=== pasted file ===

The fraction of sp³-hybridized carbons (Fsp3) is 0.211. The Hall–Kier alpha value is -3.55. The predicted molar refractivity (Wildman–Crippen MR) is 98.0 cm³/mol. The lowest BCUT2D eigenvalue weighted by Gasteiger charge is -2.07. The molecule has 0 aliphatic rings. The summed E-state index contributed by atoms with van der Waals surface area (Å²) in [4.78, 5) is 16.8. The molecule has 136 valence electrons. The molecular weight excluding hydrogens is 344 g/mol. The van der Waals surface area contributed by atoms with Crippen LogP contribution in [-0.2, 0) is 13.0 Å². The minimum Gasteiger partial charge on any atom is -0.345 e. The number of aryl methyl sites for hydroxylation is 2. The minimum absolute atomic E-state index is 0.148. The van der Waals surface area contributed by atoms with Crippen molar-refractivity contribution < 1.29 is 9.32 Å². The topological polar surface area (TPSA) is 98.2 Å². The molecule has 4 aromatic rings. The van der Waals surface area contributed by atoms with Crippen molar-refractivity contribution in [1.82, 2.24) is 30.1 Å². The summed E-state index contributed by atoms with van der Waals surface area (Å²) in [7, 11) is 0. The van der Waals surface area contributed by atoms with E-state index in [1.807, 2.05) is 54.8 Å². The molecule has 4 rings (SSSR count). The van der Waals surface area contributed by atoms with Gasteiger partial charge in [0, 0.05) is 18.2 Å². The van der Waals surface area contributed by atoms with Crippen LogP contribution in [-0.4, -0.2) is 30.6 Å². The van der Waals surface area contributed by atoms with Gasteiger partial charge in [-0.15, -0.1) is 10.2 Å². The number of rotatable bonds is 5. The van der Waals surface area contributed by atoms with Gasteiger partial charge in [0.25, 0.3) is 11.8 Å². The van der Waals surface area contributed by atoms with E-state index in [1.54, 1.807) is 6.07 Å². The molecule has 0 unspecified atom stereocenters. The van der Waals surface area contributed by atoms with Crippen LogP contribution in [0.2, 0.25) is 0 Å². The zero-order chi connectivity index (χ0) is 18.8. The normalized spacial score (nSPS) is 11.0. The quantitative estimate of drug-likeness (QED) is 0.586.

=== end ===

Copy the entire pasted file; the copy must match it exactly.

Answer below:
The fraction of sp³-hybridized carbons (Fsp3) is 0.211. The Hall–Kier alpha value is -3.55. The predicted molar refractivity (Wildman–Crippen MR) is 98.0 cm³/mol. The lowest BCUT2D eigenvalue weighted by Gasteiger charge is -2.07. The molecule has 0 aliphatic rings. The summed E-state index contributed by atoms with van der Waals surface area (Å²) in [4.78, 5) is 16.8. The molecule has 136 valence electrons. The molecular weight excluding hydrogens is 344 g/mol. The van der Waals surface area contributed by atoms with Crippen LogP contribution in [-0.2, 0) is 13.0 Å². The minimum Gasteiger partial charge on any atom is -0.345 e. The number of aryl methyl sites for hydroxylation is 2. The minimum absolute atomic E-state index is 0.148. The van der Waals surface area contributed by atoms with Crippen molar-refractivity contribution < 1.29 is 9.32 Å². The topological polar surface area (TPSA) is 98.2 Å². The molecule has 4 aromatic rings. The van der Waals surface area contributed by atoms with Crippen molar-refractivity contribution in [1.82, 2.24) is 30.1 Å². The summed E-state index contributed by atoms with van der Waals surface area (Å²) in [7, 11) is 0. The van der Waals surface area contributed by atoms with E-state index in [1.807, 2.05) is 54.8 Å². The molecule has 4 rings (SSSR count). The van der Waals surface area contributed by atoms with Gasteiger partial charge in [0, 0.05) is 18.2 Å². The van der Waals surface area contributed by atoms with Crippen LogP contribution in [-0.4, -0.2) is 30.6 Å². The van der Waals surface area contributed by atoms with Gasteiger partial charge in [-0.15, -0.1) is 10.2 Å². The number of rotatable bonds is 5. The van der Waals surface area contributed by atoms with Gasteiger partial charge in [0.25, 0.3) is 11.8 Å². The van der Waals surface area contributed by atoms with E-state index in [1.54, 1.807) is 6.07 Å². The molecule has 0 unspecified atom stereocenters. The van der Waals surface area contributed by atoms with Crippen LogP contribution in [0.2, 0.25) is 0 Å². The zero-order chi connectivity index (χ0) is 18.8. The normalized spacial score (nSPS) is 11.0. The quantitative estimate of drug-likeness (QED) is 0.586.